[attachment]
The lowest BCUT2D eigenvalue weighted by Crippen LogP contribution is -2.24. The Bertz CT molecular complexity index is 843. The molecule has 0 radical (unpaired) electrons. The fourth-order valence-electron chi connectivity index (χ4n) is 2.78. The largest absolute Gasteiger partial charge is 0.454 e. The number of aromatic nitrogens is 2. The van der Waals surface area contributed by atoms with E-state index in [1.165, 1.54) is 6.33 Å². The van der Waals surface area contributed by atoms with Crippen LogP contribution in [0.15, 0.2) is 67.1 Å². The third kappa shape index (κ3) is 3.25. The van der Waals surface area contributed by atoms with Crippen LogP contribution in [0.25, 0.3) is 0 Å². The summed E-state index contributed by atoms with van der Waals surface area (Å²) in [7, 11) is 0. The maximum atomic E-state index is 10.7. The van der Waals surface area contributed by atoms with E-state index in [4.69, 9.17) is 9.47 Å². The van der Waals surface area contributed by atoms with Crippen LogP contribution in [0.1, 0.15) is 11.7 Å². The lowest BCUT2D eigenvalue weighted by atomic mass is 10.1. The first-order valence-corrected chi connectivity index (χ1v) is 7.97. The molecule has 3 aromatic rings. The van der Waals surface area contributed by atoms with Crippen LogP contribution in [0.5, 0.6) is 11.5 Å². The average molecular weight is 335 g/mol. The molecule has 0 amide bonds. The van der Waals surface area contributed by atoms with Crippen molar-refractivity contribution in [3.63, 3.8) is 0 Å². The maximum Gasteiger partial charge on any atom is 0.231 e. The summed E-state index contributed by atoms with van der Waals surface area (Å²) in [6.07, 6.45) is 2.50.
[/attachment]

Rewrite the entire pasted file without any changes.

The lowest BCUT2D eigenvalue weighted by Crippen LogP contribution is -2.24. The Bertz CT molecular complexity index is 843. The molecule has 0 radical (unpaired) electrons. The fourth-order valence-electron chi connectivity index (χ4n) is 2.78. The largest absolute Gasteiger partial charge is 0.454 e. The number of aromatic nitrogens is 2. The van der Waals surface area contributed by atoms with E-state index in [1.165, 1.54) is 6.33 Å². The van der Waals surface area contributed by atoms with Crippen LogP contribution in [0.15, 0.2) is 67.1 Å². The third kappa shape index (κ3) is 3.25. The van der Waals surface area contributed by atoms with Crippen LogP contribution in [0.25, 0.3) is 0 Å². The summed E-state index contributed by atoms with van der Waals surface area (Å²) in [7, 11) is 0. The maximum atomic E-state index is 10.7. The van der Waals surface area contributed by atoms with E-state index in [4.69, 9.17) is 9.47 Å². The van der Waals surface area contributed by atoms with Crippen LogP contribution in [0.1, 0.15) is 11.7 Å². The lowest BCUT2D eigenvalue weighted by atomic mass is 10.1. The first-order valence-corrected chi connectivity index (χ1v) is 7.97. The molecule has 3 aromatic rings. The van der Waals surface area contributed by atoms with Crippen LogP contribution in [0.5, 0.6) is 11.5 Å². The average molecular weight is 335 g/mol. The molecule has 0 amide bonds. The van der Waals surface area contributed by atoms with Crippen molar-refractivity contribution in [3.63, 3.8) is 0 Å². The maximum Gasteiger partial charge on any atom is 0.231 e. The summed E-state index contributed by atoms with van der Waals surface area (Å²) in [6.07, 6.45) is 2.50.